Saturday, 26 November 2011

Some good news and - Z doesn't do bad news. All good here.

Well, darlings, here's the good news.  My friend Martina, who comments here, sent me a doctor's basic check-list for symptoms of Alzheimer's, and my local chum took it home and went through it with his wife.  She then tested him.  She got every question right and he just dropped one mark.  The doctor has phoned,  and said she needs treatment for her low thyroid problem and also offered physiotherapy for her joint problem.  There are still some tests to be done, because the path. lab. seems to have cocked them up somewhat, but it's all looking very positive and my friend's anxiety is completely allayed.  He's happy to accept that her tiredness and absent-mindedness in the evenings is caused by low thyroid and constant lowish-level pain, and that this can be put right.

So thank you so much for your concern and for pointing me in useful directions.

I've hit on a vein of nostalgia with yesterday's post.  Oh good.  Can't beat a bit of nostalgia.  Although, in truth, I'm not going to claim that everything was better in the good old days.  Ups and downs all the time, and would you honestly put the clock back? - bear in mind that you can't cherry-pick, you'd have to accept the entire package.  I wouldn't, but then I'm so practical, darlings, I live in the moment and make the best of it.  I can't go back anyway, so why hanker?

As Blue Witch says, we have shared memories.  My friend Lynn, whom I've mentioned here before, was the only person I knew at school who grew up without a television - her father died when she was seventeen and her mother then bought one and Lynn promptly became addicted - but she would be one of the few who didn't grow up with Yogi Bear and the Flintstones, or Blue Peter if you lived in a more sensible household than mine.  But there were many programmes where the memories cross the generations - everyone watched The Good Life, Morecambe and Wise, Dad's Army - millions of people, all at the same time on the same evening of the week.  The last series I remember making that sort of impact was some twenty years ago, with The Darling Buds of May.  "Perfick" became the stock expression of approval that year.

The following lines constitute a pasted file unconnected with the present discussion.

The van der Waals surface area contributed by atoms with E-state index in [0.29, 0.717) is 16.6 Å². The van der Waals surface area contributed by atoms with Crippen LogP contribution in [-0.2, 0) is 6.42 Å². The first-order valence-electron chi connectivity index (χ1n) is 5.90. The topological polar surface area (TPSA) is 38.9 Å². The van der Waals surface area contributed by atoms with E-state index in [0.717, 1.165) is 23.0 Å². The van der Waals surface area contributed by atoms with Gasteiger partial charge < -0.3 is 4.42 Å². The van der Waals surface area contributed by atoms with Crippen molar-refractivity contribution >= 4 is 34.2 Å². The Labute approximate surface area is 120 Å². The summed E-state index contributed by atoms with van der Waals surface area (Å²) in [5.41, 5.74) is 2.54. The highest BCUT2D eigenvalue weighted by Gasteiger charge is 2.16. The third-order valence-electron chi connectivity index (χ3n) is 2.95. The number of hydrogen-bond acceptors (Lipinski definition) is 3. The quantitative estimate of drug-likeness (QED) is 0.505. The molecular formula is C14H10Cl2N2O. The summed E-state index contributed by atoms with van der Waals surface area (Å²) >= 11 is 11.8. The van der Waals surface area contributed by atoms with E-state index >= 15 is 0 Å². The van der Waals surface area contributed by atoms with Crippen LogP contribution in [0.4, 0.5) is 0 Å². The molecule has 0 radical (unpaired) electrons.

My point is, not that there haven't been some hugely popular programmes since, but I don't think that they transcend the age and social barriers any more in the way they did in the 60s, 70s and 80s.  Strictly, I suppose, but then I don't actually watch that myself, so I can't really say.

What do you think?

21 comments:

Gledwood said...

I keep forgetting words and names. Is that Alzheimers or just stupidity??

Roses said...

I'm glad your friend is getting sorted. Low-level pain, from what I've seen from other peoples' experience, is the most debilitating.

I confess, I don't watch much television anymore. I tend to be on here.

I think the last TV series I was glued to was the X-Files. Mind you, I do have a load of Criminal Minds dvds when I'm in the mood for murder and mayhem.

Z said...

Neither, Gledwood my love. It's years of illness. You use your brain though, there's nothing wrong with it, it's just concentration and that'll improve as you recover.

What little I watch is often recorded. The unity of time as well as programme has gone. I'm not necessarily saying this is a bad thing, it was just a factor of our fairly recent past.

Sarah said...

I've been watching the Frozen Planet series and so has someone who sits near me at work. I've enjoyed going to work on a Thursday morning and discussing the programme. The first time in years I've been able to do that with someone.

Mind you I never watch TV in real time anymore, the programmes aren't on at the time I want to sit down, or maybe I just don't arrange my life around TV now that I don't have to.

allotmentqueen said...

I have low thyroid which is controlled by tablets. It certainly can make you very tired. The good thing, though, is that it entitles you to free prescriptions on medical grounds, and that's for ALL your prescriptions. Make sure your friend knows this, as it was the pharmacist who picked up on this for me, not the doctor.

Z said...

Yes, it is good to be able to do that - and David Attenborough has been a unifying force on our tv watching for decades!

Thanks, AQ - my sister has the same problem too. And thanks for the tip, though my friend is over retirement age so gets free prescriptions anyway. I'm thinking dismally that, since pensionable age seems to get farther away the older I get, it'll be ages before I have free prescriptions. Not that I can remember the last time I needed one, mind you. Ten years, perhaps. Or longer.

Alienne said...